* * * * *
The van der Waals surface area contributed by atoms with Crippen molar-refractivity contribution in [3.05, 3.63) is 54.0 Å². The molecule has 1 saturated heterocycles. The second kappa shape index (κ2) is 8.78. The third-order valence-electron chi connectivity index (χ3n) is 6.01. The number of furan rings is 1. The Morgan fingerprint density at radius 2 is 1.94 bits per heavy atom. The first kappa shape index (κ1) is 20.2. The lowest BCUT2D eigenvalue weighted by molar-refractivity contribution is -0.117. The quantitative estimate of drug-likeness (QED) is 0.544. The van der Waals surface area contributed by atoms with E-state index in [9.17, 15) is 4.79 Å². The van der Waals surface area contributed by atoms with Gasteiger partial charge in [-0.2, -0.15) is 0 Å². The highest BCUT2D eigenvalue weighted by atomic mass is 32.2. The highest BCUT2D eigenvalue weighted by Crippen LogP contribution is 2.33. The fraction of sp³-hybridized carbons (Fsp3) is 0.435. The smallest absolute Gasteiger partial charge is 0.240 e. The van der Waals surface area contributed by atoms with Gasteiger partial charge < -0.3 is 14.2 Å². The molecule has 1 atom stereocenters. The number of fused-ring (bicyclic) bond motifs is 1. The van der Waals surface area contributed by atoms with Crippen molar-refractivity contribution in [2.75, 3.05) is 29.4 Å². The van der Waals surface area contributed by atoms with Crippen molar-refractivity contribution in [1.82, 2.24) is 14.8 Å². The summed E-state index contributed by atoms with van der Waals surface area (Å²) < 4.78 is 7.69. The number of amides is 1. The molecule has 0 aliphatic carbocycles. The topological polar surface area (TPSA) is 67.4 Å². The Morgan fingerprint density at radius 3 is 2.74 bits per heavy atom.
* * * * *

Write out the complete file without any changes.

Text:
The van der Waals surface area contributed by atoms with Crippen molar-refractivity contribution in [3.05, 3.63) is 54.0 Å². The molecule has 1 saturated heterocycles. The second kappa shape index (κ2) is 8.78. The third-order valence-electron chi connectivity index (χ3n) is 6.01. The number of furan rings is 1. The Morgan fingerprint density at radius 2 is 1.94 bits per heavy atom. The first kappa shape index (κ1) is 20.2. The lowest BCUT2D eigenvalue weighted by molar-refractivity contribution is -0.117. The quantitative estimate of drug-likeness (QED) is 0.544. The van der Waals surface area contributed by atoms with E-state index in [9.17, 15) is 4.79 Å². The van der Waals surface area contributed by atoms with Gasteiger partial charge in [-0.2, -0.15) is 0 Å². The highest BCUT2D eigenvalue weighted by atomic mass is 32.2. The highest BCUT2D eigenvalue weighted by Crippen LogP contribution is 2.33. The fraction of sp³-hybridized carbons (Fsp3) is 0.435. The smallest absolute Gasteiger partial charge is 0.240 e. The van der Waals surface area contributed by atoms with Gasteiger partial charge < -0.3 is 14.2 Å². The molecule has 1 atom stereocenters. The number of fused-ring (bicyclic) bond motifs is 1. The van der Waals surface area contributed by atoms with Crippen molar-refractivity contribution in [2.75, 3.05) is 29.4 Å². The van der Waals surface area contributed by atoms with Crippen molar-refractivity contribution in [1.82, 2.24) is 14.8 Å². The summed E-state index contributed by atoms with van der Waals surface area (Å²) < 4.78 is 7.69. The number of amides is 1. The molecule has 0 aliphatic carbocycles. The topological polar surface area (TPSA) is 67.4 Å². The Morgan fingerprint density at radius 3 is 2.74 bits per heavy atom.